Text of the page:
Log in

No account? Create an account
Alethea & Athena
Replacing the name on behalf of 
7th-May-2017 03:59 pm
We're having one of those days where we have a few self-imposed things to do and we want to do all of them or we wouldn't have imposed them but we also don't want to do any of them, so we're stalling. In the meantime, we had a brief Facebook exchange that might be worth documenting.

So someone was talking about how their daughter went to school dressed as Sailor Moon on superhero day and was saying Sailor Moon's speech at everyone in Japanese because smart people like to show off. It takes us a long time to figure out that nobody really cares how smart you are, and it's more important to be caring and relatable, and to be sufficiently impressed when someone is trying to show you how smart they are, which is why I didn't think to comment about how adorable this must have been, or express some sort of approval of the fact that she knew the speech in Japanese. Actually, I was falling prey to another bad habit of smart people, which was to suspect that she probably wasn't pronouncing it properly. I didn't think too much of it, because this person wasn't someone we really talk to anywhere. But I would like to apologize here for not commenting on how adorable it must have been, because it probably was very cute.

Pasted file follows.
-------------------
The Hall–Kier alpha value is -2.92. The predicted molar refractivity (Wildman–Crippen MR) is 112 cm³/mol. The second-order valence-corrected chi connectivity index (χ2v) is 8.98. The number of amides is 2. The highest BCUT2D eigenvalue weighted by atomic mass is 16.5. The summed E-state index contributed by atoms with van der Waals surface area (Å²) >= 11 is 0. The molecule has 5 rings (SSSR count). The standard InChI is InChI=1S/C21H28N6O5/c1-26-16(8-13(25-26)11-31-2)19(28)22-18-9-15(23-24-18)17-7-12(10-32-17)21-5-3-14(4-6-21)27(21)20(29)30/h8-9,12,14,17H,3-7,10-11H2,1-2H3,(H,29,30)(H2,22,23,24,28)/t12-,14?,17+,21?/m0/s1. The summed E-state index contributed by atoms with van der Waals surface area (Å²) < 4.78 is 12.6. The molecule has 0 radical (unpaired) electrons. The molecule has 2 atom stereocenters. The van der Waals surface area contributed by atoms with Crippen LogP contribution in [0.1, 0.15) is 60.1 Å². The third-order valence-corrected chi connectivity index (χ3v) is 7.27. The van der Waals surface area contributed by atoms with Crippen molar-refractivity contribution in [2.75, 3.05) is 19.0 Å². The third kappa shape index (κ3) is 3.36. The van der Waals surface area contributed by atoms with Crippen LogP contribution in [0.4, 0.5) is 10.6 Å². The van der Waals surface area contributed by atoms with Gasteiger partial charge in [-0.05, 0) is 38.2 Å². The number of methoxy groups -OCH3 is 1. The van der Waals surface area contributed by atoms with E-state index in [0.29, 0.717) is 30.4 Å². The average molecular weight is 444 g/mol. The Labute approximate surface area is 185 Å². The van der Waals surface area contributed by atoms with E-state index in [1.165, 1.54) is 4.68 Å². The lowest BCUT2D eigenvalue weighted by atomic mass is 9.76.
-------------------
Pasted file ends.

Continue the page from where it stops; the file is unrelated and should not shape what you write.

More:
Then the story came up again because of comments. Somebody asked what the speech meant, because instead of saying she went around saying it in Japanese, the original post said she went around saying 月に代わっておしおきよ. Somebody else came along and said Google translate said it meant "punishment on behalf of the moon," and yet another person came along and said they were close, it actually means "In the name of the moon, I'll punish you." And then the original poster came back and pointed out that に代わって actually means "on behalf of," but since that means the same thing as "in the name of," whatever.

I don't know what got into me. Maybe I was just in a mood. We were either feeling extra social or extra grumpy, or maybe both, and there was probably a hint of, "You're talking about Sailor Moon? We want in!" Or maybe more than anything we were feeling extra needy. I don't know. But when asking myself about it at the time, my reason was that if people are going to come along and try to be all smarter than everybody else, they better be right. And while the original poster wasn't technically wrong, he was technically at least as incorrect as the person who said it means "in the name of."